Alex says there are a lot of people who would have moved on, but are staying in Hull to see how 2017 plays out.
“I had an opportunity to move to London to do some film work there but as this has panned out I thought this is the place I need to be right now, because of how much the city is developing.
“I am working on all the kind of things I am excited to be working on. I am not flying by my coat-tails - I am getting paid to do the things I like.
“Once January comes around and everyone sees the opening ceremony I think people will be reminded of the fact there is so much more to this city than the last 20 dreary years and the last 10 slightly better years. There’s this massive exciting heritage which needs to be unpacked again.”
Humber Film is a collection of like-minded individuals who have taken up generously cheap office space at the city centre Kardomah94 arts venue. They include Rank Foundation award-winning film-maker Paul Leeson Taylor, who is directing the video.
He has been taken aback by peoples’ desire to take part: “We are hoping to have a very large orchestra and choir. Over 50 community groups will be taking part. Going out to see some of them you realise there is this massive wave of enthusiasm.”
For chocolatier Jon Collins, 2017 also presents a huge opportunity as well as a gamble.
The workmen outside his new shop on Humber Street are making such a din it’s almost impossible to hear what he is saying.
It will be a close run finish to getting everything fixed before he opens on Monday. “If it doesn’t work I am in big trouble,” he admits.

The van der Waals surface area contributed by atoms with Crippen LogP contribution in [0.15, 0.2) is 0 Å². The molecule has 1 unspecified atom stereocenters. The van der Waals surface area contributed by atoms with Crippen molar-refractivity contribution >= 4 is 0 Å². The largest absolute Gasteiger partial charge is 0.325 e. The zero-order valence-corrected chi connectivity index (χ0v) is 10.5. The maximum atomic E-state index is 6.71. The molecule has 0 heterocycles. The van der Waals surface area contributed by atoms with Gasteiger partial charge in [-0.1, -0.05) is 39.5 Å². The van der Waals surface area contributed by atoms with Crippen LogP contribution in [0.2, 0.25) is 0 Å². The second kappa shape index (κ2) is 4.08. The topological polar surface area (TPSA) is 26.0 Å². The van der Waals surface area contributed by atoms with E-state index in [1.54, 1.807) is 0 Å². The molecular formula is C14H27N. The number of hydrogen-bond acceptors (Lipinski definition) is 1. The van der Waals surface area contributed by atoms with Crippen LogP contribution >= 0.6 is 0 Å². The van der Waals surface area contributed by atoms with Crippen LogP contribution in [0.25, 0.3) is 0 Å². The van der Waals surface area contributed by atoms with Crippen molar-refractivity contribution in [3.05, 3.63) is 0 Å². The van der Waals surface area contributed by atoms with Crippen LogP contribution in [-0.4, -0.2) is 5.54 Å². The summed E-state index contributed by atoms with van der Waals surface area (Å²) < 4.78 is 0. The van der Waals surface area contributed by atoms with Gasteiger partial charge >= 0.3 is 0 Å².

But he says if he can’t make it in 2017 - the first three months will celebrate ‘Made in Hull’ - then when can he?
Jon still has a stall in the indoor market, but took the decision to open a flagship store in the heart of Hull’s new arts and cultural quarter, formerly one of the oldest street-based fruit, veg and flower markets in the country.
He will be joined by other “pioneer” businesses - to his right possibly a brewery, then a tapas bar, and high-end offices across the street. For the time being though it is a building site.
Humber Street has never been the easiest place to access because of the barrier of Castle Street but he’s hoping the accumulation of new businesses will make it a “destination.”
Downstairs in the newly converted warehouse, he will sell patisseries, hand-made chocolates and chocolate-making kits; upstairs he has a kitchen where people can learn how to make their own chocolates. People can sample his wares next week - including single origin hot chocolate.
“We are pretty much the only shop in the area and, yes, I am bothered about footfall, but what we are hoping is this will be a destination, and every time something new opens it becomes more of a destination. It deserves to be,” he says. “There’s a lot of money being spent in this area. We looked at staying just in the indoor market but with 2017 just around the corner, this is my chance to showcase what I am capable of and what I am passionate about.
“I think 2017 will be a springboard for many people.”
City of Culture 2017 countdown
25,000 free tickets are being made available next week for a huge fireworks display to rival London’s which will kick off the year-long arts festival on January 1.
The display over the Humber starts at 8.17pm and will have a specially commissioned soundtrack featuring musicians and bands from Hull’s pop history.
It will come at the end of the first day of Made in Hull, a spectacular multimedia journey into more than 70 years of Hull’s history curated by Hull-born documentary filmmaker Sean McAllister. It is being staged across the city centre from 4pm to 9pm and will run until January 7. Anyone can turn up to this at any time. Tickets for the fireworks are being released in two batches on November 2 and November 5.